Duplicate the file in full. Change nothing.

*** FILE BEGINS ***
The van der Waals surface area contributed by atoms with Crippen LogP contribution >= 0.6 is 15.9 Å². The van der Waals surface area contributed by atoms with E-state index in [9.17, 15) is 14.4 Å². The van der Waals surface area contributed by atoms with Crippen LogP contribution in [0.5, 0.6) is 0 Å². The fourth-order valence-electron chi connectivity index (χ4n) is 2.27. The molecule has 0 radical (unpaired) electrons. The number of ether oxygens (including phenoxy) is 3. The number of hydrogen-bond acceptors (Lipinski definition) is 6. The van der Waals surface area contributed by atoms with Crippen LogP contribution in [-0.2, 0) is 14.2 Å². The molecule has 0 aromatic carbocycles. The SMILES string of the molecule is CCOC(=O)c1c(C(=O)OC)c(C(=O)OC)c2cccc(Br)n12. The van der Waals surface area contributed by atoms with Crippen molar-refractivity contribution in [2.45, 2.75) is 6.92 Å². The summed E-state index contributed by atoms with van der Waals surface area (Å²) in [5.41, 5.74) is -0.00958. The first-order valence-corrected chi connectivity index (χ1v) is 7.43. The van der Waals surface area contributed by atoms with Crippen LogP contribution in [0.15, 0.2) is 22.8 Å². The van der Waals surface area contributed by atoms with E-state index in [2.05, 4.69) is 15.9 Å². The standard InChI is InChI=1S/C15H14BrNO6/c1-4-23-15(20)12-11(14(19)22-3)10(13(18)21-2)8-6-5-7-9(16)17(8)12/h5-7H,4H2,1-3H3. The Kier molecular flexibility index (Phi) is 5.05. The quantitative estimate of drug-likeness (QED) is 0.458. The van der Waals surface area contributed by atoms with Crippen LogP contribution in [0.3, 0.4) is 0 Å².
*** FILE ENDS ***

The van der Waals surface area contributed by atoms with Crippen LogP contribution >= 0.6 is 15.9 Å². The van der Waals surface area contributed by atoms with E-state index in [9.17, 15) is 14.4 Å². The van der Waals surface area contributed by atoms with Crippen LogP contribution in [0.5, 0.6) is 0 Å². The fourth-order valence-electron chi connectivity index (χ4n) is 2.27. The molecule has 0 radical (unpaired) electrons. The number of ether oxygens (including phenoxy) is 3. The number of hydrogen-bond acceptors (Lipinski definition) is 6. The van der Waals surface area contributed by atoms with Crippen LogP contribution in [-0.2, 0) is 14.2 Å². The molecule has 0 aromatic carbocycles. The SMILES string of the molecule is CCOC(=O)c1c(C(=O)OC)c(C(=O)OC)c2cccc(Br)n12. The van der Waals surface area contributed by atoms with Crippen molar-refractivity contribution in [2.45, 2.75) is 6.92 Å². The summed E-state index contributed by atoms with van der Waals surface area (Å²) in [5.41, 5.74) is -0.00958. The first-order valence-corrected chi connectivity index (χ1v) is 7.43. The van der Waals surface area contributed by atoms with Crippen LogP contribution in [0.15, 0.2) is 22.8 Å². The van der Waals surface area contributed by atoms with E-state index in [2.05, 4.69) is 15.9 Å². The standard InChI is InChI=1S/C15H14BrNO6/c1-4-23-15(20)12-11(14(19)22-3)10(13(18)21-2)8-6-5-7-9(16)17(8)12/h5-7H,4H2,1-3H3. The Kier molecular flexibility index (Phi) is 5.05. The quantitative estimate of drug-likeness (QED) is 0.458. The van der Waals surface area contributed by atoms with Crippen LogP contribution in [0.3, 0.4) is 0 Å².